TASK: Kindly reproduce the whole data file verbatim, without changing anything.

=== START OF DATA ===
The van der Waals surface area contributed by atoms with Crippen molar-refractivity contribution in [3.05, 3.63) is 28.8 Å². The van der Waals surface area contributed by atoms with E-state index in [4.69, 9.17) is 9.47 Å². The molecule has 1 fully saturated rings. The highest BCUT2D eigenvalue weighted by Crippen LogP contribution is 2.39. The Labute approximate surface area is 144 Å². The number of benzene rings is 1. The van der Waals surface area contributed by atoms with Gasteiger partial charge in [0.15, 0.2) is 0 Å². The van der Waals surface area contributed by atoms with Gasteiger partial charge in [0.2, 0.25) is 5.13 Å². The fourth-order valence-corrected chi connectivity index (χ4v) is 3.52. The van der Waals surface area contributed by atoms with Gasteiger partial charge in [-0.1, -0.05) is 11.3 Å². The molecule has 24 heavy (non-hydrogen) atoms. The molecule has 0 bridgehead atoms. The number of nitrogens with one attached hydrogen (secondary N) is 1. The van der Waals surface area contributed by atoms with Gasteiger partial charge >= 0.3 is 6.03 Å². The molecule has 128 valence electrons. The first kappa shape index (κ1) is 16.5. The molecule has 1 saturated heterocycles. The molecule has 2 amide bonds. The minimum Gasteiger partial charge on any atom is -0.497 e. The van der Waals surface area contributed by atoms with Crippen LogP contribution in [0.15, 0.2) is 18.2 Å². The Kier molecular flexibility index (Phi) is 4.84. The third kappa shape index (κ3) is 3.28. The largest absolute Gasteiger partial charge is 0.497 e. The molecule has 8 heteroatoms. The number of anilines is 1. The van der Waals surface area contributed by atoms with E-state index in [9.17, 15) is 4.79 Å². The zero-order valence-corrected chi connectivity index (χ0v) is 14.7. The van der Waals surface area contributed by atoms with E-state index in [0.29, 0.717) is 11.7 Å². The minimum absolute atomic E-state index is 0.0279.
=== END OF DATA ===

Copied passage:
The van der Waals surface area contributed by atoms with Crippen molar-refractivity contribution in [3.05, 3.63) is 28.8 Å². The van der Waals surface area contributed by atoms with E-state index in [4.69, 9.17) is 9.47 Å². The molecule has 1 fully saturated rings. The highest BCUT2D eigenvalue weighted by Crippen LogP contribution is 2.39. The Labute approximate surface area is 144 Å². The number of benzene rings is 1. The van der Waals surface area contributed by atoms with Gasteiger partial charge in [0.15, 0.2) is 0 Å². The van der Waals surface area contributed by atoms with Gasteiger partial charge in [0.2, 0.25) is 5.13 Å². The fourth-order valence-corrected chi connectivity index (χ4v) is 3.52. The van der Waals surface area contributed by atoms with Gasteiger partial charge in [-0.1, -0.05) is 11.3 Å². The molecule has 24 heavy (non-hydrogen) atoms. The molecule has 0 bridgehead atoms. The number of nitrogens with one attached hydrogen (secondary N) is 1. The van der Waals surface area contributed by atoms with Gasteiger partial charge >= 0.3 is 6.03 Å². The molecule has 128 valence electrons. The first kappa shape index (κ1) is 16.5. The molecule has 1 saturated heterocycles. The molecule has 2 amide bonds. The minimum Gasteiger partial charge on any atom is -0.497 e. The van der Waals surface area contributed by atoms with Crippen LogP contribution in [0.15, 0.2) is 18.2 Å². The Kier molecular flexibility index (Phi) is 4.84. The third kappa shape index (κ3) is 3.28. The largest absolute Gasteiger partial charge is 0.497 e. The molecule has 8 heteroatoms. The number of anilines is 1. The van der Waals surface area contributed by atoms with E-state index in [9.17, 15) is 4.79 Å². The zero-order valence-corrected chi connectivity index (χ0v) is 14.7. The van der Waals surface area contributed by atoms with E-state index in [0.29, 0.717) is 11.7 Å². The minimum absolute atomic E-state index is 0.0279.